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Before "cream of" soups were the go-to ingredient for adding moisture to your casseroles, there was béchamel sauce, the bland but creamy roux-thickened milk sauce.
While working on the book Cauliflower, published by Short Stack Editions, I discovered that steamed cauliflower puréed with a little vegetable broth is a dead ringer for béchamel. In fact, I started calling it "fauxchemel."
In the book, I whisk fauxchemel with cheese to make a fondue and a topping for moussaka. But this time of year, Serious Eats focuses on vegan recipes, so I wanted to explore how fauxchemel would stand up without cheese in a plant-based casserole.
Green bean casserole seemed like the perfect test subject. It’s beloved, even by most food snobs. The classic recipe most of us know relies on canned cream of mushroom soup, so my first order of business was to try to create a vegan version.
For the creamy base, I puréed steamed cauliflower with broth for my fauxchemel. I decided to finely chop the mushrooms, along with some onions, in a food processor. This, I reasoned, would help the flavor permeate the casserole without giving you overly large bites of mushroom—it’s green bean casserole, not mushroom casserole. While this technique turns the sauce a bit beige, the flavor benefits are worth it. (If you want, you can also crush the mushrooms first, as Kenji does in his classic green bean casserole recipe, to simulate even more accurately the texture of the mushroom bits in the canned soup.)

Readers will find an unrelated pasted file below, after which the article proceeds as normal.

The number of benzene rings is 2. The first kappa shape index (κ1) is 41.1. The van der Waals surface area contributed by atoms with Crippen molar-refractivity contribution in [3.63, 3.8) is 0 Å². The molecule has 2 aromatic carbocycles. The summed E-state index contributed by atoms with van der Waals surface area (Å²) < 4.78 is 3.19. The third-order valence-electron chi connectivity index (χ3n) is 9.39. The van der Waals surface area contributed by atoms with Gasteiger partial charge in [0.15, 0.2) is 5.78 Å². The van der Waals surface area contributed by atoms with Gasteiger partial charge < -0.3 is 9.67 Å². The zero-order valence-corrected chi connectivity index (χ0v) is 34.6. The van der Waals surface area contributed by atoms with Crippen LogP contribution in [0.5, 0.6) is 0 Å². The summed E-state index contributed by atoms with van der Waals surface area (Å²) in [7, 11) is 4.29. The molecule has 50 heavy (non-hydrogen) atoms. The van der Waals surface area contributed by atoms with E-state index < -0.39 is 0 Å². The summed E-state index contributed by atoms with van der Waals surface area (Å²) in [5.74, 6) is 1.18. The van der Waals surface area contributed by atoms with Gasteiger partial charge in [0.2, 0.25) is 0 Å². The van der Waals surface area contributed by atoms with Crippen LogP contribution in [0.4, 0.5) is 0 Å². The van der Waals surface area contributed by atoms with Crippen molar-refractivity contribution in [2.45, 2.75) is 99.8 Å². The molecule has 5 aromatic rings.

The canned soup gets boosts of flavor from dehydrated garlic and MSG; in this recipe, garlic powder and nutritional yeast help bring in a savoriness that's similar to the one we're all used to. Because I love a bright note with rich dishes, I also add lemon zest, but you’re welcome to leave it out if it's too much of a departure from the original casserole's flavor profile.
Finally, for the classic onion topping, I fry my own red onions, but I won’t tell if you use the canned ones. They’re vegan, after all.